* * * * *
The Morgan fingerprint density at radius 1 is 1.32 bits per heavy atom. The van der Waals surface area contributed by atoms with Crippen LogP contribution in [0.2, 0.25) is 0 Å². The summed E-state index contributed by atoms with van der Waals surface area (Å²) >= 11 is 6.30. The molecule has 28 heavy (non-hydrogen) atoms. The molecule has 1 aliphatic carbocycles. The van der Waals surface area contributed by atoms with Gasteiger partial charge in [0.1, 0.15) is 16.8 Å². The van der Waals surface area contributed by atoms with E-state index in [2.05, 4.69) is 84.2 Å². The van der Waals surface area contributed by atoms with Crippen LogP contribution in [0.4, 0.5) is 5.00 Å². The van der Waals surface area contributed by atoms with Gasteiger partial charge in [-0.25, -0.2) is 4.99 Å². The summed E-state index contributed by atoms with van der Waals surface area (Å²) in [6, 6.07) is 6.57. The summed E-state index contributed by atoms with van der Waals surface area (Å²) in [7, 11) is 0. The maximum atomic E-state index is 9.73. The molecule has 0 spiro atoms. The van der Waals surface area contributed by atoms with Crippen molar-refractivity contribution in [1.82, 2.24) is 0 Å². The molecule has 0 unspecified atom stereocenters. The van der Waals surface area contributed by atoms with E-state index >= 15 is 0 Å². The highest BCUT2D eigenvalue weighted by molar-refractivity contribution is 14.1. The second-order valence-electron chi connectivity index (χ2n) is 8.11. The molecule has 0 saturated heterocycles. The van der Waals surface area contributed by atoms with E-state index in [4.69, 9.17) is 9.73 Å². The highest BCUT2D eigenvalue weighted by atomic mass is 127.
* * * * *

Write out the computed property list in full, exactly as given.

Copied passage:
The Morgan fingerprint density at radius 1 is 1.32 bits per heavy atom. The van der Waals surface area contributed by atoms with Crippen LogP contribution in [0.2, 0.25) is 0 Å². The summed E-state index contributed by atoms with van der Waals surface area (Å²) >= 11 is 6.30. The molecule has 28 heavy (non-hydrogen) atoms. The molecule has 1 aliphatic carbocycles. The van der Waals surface area contributed by atoms with Gasteiger partial charge in [0.1, 0.15) is 16.8 Å². The van der Waals surface area contributed by atoms with E-state index in [2.05, 4.69) is 84.2 Å². The van der Waals surface area contributed by atoms with Crippen LogP contribution in [0.4, 0.5) is 5.00 Å². The van der Waals surface area contributed by atoms with Gasteiger partial charge in [-0.25, -0.2) is 4.99 Å². The summed E-state index contributed by atoms with van der Waals surface area (Å²) in [6, 6.07) is 6.57. The summed E-state index contributed by atoms with van der Waals surface area (Å²) in [7, 11) is 0. The maximum atomic E-state index is 9.73. The molecule has 0 spiro atoms. The van der Waals surface area contributed by atoms with Crippen molar-refractivity contribution in [1.82, 2.24) is 0 Å². The molecule has 0 unspecified atom stereocenters. The van der Waals surface area contributed by atoms with E-state index >= 15 is 0 Å². The highest BCUT2D eigenvalue weighted by molar-refractivity contribution is 14.1. The second-order valence-electron chi connectivity index (χ2n) is 8.11. The molecule has 0 saturated heterocycles. The van der Waals surface area contributed by atoms with E-state index in [4.69, 9.17) is 9.73 Å². The highest BCUT2D eigenvalue weighted by atomic mass is 127.